Rue Morgue" by a radio station
seemed assured when a woman
volunteered to fill the role of
screaming woman. She screamed
satisfactorily in rehearsal, then
left without giving her name, say
in:. "I wanted to scream about the
heat all summer. Now I'm satisfi-}
Pope Pius Warns Of Spread Of Bolshevism
One Of Most Important
Speeches Pope Has Made
Given World By Radio
Castel Gandolfo, Italy, Sept. 14.
?(U.R>? Pope Pius XI today warn
ed the world that the spread of
Bolshevism in all countries
threatens the very foundations of
In a passionate address to ref
ugee churchmen from Spain the
aged, worried pontiff gave his of
ficial blessing to a militant cru
sade against communism and hdd
out the Catholic church and the
Catholic religion "as the one real
obstacle in the way of those forces
which have given a sample and a
measure of themselves in subver
sive attacks on every k-ind of or
der from Russia to China, from
Mexico to South America."
The address, one of the most
important the Pope has ever ut
tereck was radiocast to the world.
Wearing white robes, a white
skull cap and pectoral cross the
pope addressed 350 bishops,
priests and other religious and lay
faithful exiled from Spain, say
"Beloved sons exiled from
Spain, a Spain so dear to us and
now so desolate that it fills our
heart with an utterly inexpressi
ble tumult of afflicting and con
flicting feelings and emotions,
your presence here would make
us weep for the bitterness which
afflicts our hearts."
When the pontiff first appear
ed the Spaniards cheered and the
pope, surrounded by members of
the papal household, waved to
"Beloved sons," the pope said,
"the doings which your presence
brings so vividly to mind are
something more than a mere suc
cession, however impressive, of
devastations and disasters. They
arc likewise a school in which the
most serious lessons are beina
taught to Europe and the whole
world?to a world now at least
wholly steeped in, and snared and
threatened by, subversive propa
ganda and more especially to a
Europe battered and shaken to its
very foundations."
His hands trembled when he
read certain passages, especialiy
dealing with communist propa
ganda. His breathing was heavy,
especially when he referred to the
courage of the Spanish clergy.
"These tragic happenings in
Spain speak to Europe and the
whole world and proclaim once
more to what extent the very
foundations of all order, of all
culture and of all civilization, are
being menaced," the pope said.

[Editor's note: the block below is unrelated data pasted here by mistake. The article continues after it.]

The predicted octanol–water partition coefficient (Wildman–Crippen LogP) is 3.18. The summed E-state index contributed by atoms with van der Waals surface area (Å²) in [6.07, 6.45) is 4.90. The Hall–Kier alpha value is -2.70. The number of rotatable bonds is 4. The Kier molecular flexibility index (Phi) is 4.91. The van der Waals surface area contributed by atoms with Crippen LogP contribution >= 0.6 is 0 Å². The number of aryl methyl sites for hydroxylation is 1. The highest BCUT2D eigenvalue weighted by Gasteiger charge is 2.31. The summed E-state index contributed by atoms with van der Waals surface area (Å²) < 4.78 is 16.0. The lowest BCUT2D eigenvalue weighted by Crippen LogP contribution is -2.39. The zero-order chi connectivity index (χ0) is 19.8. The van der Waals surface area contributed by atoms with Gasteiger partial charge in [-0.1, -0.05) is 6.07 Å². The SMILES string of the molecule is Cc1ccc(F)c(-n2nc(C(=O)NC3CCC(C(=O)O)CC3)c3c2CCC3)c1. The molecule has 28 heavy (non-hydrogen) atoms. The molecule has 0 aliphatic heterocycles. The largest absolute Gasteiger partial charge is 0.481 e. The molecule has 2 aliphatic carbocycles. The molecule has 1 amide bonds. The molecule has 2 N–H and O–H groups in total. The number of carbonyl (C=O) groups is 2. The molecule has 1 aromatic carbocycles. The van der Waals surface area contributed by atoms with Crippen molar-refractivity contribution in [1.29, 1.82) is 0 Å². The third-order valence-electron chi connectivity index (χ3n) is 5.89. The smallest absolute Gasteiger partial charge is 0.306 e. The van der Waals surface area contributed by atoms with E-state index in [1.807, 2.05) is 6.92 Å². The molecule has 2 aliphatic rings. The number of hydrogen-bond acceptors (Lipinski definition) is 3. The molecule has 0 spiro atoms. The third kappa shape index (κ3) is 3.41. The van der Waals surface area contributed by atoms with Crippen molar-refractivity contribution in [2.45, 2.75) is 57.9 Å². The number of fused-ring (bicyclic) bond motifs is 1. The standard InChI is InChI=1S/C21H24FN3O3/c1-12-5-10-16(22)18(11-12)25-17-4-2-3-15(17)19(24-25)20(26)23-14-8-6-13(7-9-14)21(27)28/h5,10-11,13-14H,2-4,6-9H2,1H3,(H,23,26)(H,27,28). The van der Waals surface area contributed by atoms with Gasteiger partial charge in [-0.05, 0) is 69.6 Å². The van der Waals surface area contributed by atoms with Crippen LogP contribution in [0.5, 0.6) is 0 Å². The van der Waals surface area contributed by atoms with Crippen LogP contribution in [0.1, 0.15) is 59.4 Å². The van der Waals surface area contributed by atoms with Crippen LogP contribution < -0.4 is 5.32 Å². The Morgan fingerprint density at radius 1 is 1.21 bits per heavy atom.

"This menace, it must be added, is
all the more serious, more persis
tent and more active by reason of
profound ignorance and a dis
claiming of the truth by reason of
the truly Satanic hatred against
God and against humanity re
deemed by him in all that con
cerns religion and the Catholic
"What can the Catholic church
do but deplore and protest and be
seech whenever and wherever con
tradictions and hindrances are ta
ken at every step to the youth, to
the family, to the people?
The pontiff was emphatic in
declaring that wherever war is be
ing made on religion and the Ca
tholic church it is in alliance with
the forces of subversion? and for
the same disastrous purpose.
Possibly speaking of Germany
the pope referred to "a press that
'Continued on Page Five)
Kansas City. Mo., Sept. 14.?dJ R)
A powerfully-built man who night
ly donned shabby clothes to fre
quent the city's colony ef derelict*
today was charged with operating
an insurance murder business.
The suspect, Charles D. Ernest.
45. was arraigned on a murder
charge in connection with the death
of Harry H. (Crying Hanki Burk?.
Burke died last March 23 of in
juries to his brain, allegedly suf
fered when Ernest beat him.
Other charges were filed in con
nection with the beating of dere
licts. all of whom had been injured
by Ernest, it was charged. Ernest
has been held more than a week
while detectives and insurance com
pany investigators took depositions
from the homeless men with whom
Ernest visited. Six deaths are un
der Investigation.
A. M. 1
8:30 Men's Christian Fcdera- '
P. M. i
3:30 U. D. C. at Mrs. A. G. i
4.00 Intermediate Girls'
Aux. First Baptist <
6:15 Young Womens' Aux. <
First Baptist i
6:30 Kiwanis Club
7:30 Drum and Bugle Corps
practice at courthouse.
8:00 Eureka Lodge Masons; '
Jr. O. U. A. M.; Royal Ambas
sadors First Baptist; Caidinals
football practice
Flee In Haste
From Bilbao
Destitute Nationals To Re
ceive Aid From Red
Cross Funds
Washington, Sept. li. ?(U.R>?
American diplomats and 15 U. S.
citizens hastily fled from Bilboa
aboard the U. S. S. Kane today af
ter Spanish rebel headquarters
broadcast a warning that the
ports of San-Tander and Bilboa
would be mined tonight.
Twenty foreigners who also had
been advised that unless they de
parted immediately they would be
unable later to pass through the
mined polls likewise fled the
town, the state department an
Word that the ports would be
mined came to the department
from Consul Wiliiam E. Chap
man at Bilboa. He was instructed
to close his office temporarily at
once and depart aboard the Kane.
(Continued on Page Eight)
The President
Is To Confer
()n Insurance
Wa 'hington, Sept. 14. ? (U.R) ? A
surprise announcement that Presi
dent Roosevelt will confer tomor
row with a group of insurance ex
ecutives led to speculation tonight
over the campaign significance of a
|J-. epublican charge that "no life in_
surance policy, no savings bank is
safe" under the New Deal.
The white house announcement
was devoid of details as to the per
sonnel of the conferees or tpe sub
ject to be discussed. ''
The charge originally was made
by Frank Knox, Republican vice
presidential nominee, in a speech
at Allentown, Pa., last week. Re
publican National Chairman John
D. M. Hamilton was asked whether
he subscribed to this view. He said
he did.
Knox' charge drew a counter at
tack from Democrats. The Pennsyl
vania secretary of banking threat
ened tIre G. O. P candidate with
prosecution und*r a state law pro
hibiting false statements regarding
bulks and insurance companies.
Demands were made that Knox
present proof.
Knox, however, made uo further
statement and Gov. Alf M. Landon
so far lias taken no part in the
Former President Hoover and Al
fred E. Smith, both of whom hap
pened to be attending a meeting in
New York of the life insurance com
pany in which they are directors,
declined to comment on the de
A canvass of insurance compan
ies in Hartford, Conn., national in.
urance capital, failed to reveal any
executive who had an invitation to
the conference or knew anything
about it.
It was understood that the con
j fcrence was planned, however, be
fore Pfr.ox made his char??. The J
j 'Continued on Pace Five)